There are many ways for families to communicate. While receiving mail is always fun, its become a lot easier to communicate by e-mail which is what more and more reunions are doing. Reunion organizers universally ask about not only getting the mailings out but getting the responses back in again. If you have some sure-fire ways to help others succeed at reunion communicating, e-mail us.
Ensure a response
Many businesses are eager to share information but mounting postage costs add up. When requesting materials, particularly items offered free, it is wise to enclose a self-addressed, stamped envelope (SASE). In most instances a #10, business size envelope, with a Forever stamp is appropriate unless something larger is specifically called for. Also, when requests are received, the ones where materials can be slipped right into a SASE often receive immediate response.
Letter Kit solves lots of problems
This is another example of a product I wish I'd invented! The Family Reunion Letter Kit answers many requests for samples of letters for reunion planners. The Letter Kit is from The Family Reunion Institute, the same folks who recently breached the void of information about reunion bylaws.
The kit includes letters designed to assemble a working committee, explain a survey, follow-up the survey, registration letter and final letter. Samples of surveys are also included; one with date and location options and one with activity and souvenir options. The registration letter includes a sample registration form. Alternatives to letters (flyers, newsletters, e-mail and web page) are briefly described and reasons for using them. Finally there is a letter to solicit a photographer or other professional services.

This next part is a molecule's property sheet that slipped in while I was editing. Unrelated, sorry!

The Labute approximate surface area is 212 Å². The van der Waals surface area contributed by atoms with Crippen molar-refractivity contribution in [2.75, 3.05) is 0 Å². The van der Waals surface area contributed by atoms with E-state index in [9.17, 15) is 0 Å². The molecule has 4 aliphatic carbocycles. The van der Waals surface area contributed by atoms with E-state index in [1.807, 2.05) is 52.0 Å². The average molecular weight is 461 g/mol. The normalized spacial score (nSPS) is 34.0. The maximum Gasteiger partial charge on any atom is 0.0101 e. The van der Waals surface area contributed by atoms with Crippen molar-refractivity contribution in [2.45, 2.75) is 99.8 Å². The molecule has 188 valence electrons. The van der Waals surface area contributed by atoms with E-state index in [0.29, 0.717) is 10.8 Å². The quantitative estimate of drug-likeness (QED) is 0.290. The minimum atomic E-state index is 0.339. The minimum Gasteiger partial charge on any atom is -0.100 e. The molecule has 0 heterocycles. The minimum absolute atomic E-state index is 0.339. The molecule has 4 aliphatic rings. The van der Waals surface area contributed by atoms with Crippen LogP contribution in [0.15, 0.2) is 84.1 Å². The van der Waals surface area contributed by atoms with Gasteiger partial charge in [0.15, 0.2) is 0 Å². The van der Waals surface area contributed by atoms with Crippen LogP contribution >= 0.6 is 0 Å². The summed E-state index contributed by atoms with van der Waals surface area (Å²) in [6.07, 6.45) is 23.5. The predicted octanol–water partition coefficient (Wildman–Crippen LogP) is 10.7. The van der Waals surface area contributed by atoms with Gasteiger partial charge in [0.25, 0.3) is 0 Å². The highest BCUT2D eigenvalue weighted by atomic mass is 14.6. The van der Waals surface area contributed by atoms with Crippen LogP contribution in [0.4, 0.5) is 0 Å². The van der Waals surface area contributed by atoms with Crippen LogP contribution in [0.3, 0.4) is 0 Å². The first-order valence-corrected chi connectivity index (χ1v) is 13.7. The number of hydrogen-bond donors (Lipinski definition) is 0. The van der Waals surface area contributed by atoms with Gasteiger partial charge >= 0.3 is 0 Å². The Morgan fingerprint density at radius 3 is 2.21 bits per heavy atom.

This kit is intended as a jumping off point for what you want to say about your reunion. These ideas are not etched in stone but for the many people who contact us year in and year out, it will be the blessing they need to help them know where to begin.
This kit is the beginning! EW
For those who did not attend
Dr. Marion B.W. and Philip Holmes, Wyncote, Pennsylvania, shared an open letter to children and other family members who'd not attended their Berry-Harrison-Hardman Family Reunion in Atlanta.
Atlanta hostesses mother and daughter, Dolores Berry Jones and Roxanne Butler, showed off their city with tours of the Coca Cola Pavilion (with generous samples), the 3-D Cyclorama Center and Stone Mountain Park where they enjoyed dinner and a laser show - and that was only the first day. One rainy day was spent in a state park with lots of food and games which ended in muddy fun for everyone from five to 80. On Sunday everyone was bussed to a family church and a show demonstrating great family talents that enjoyed rave reviews. Yet another day was spent doing the Southern Black Heritage Tour.
If the Holmes' purpose in writing this extensive report was to promote their Cleveland reunion, they convinced me!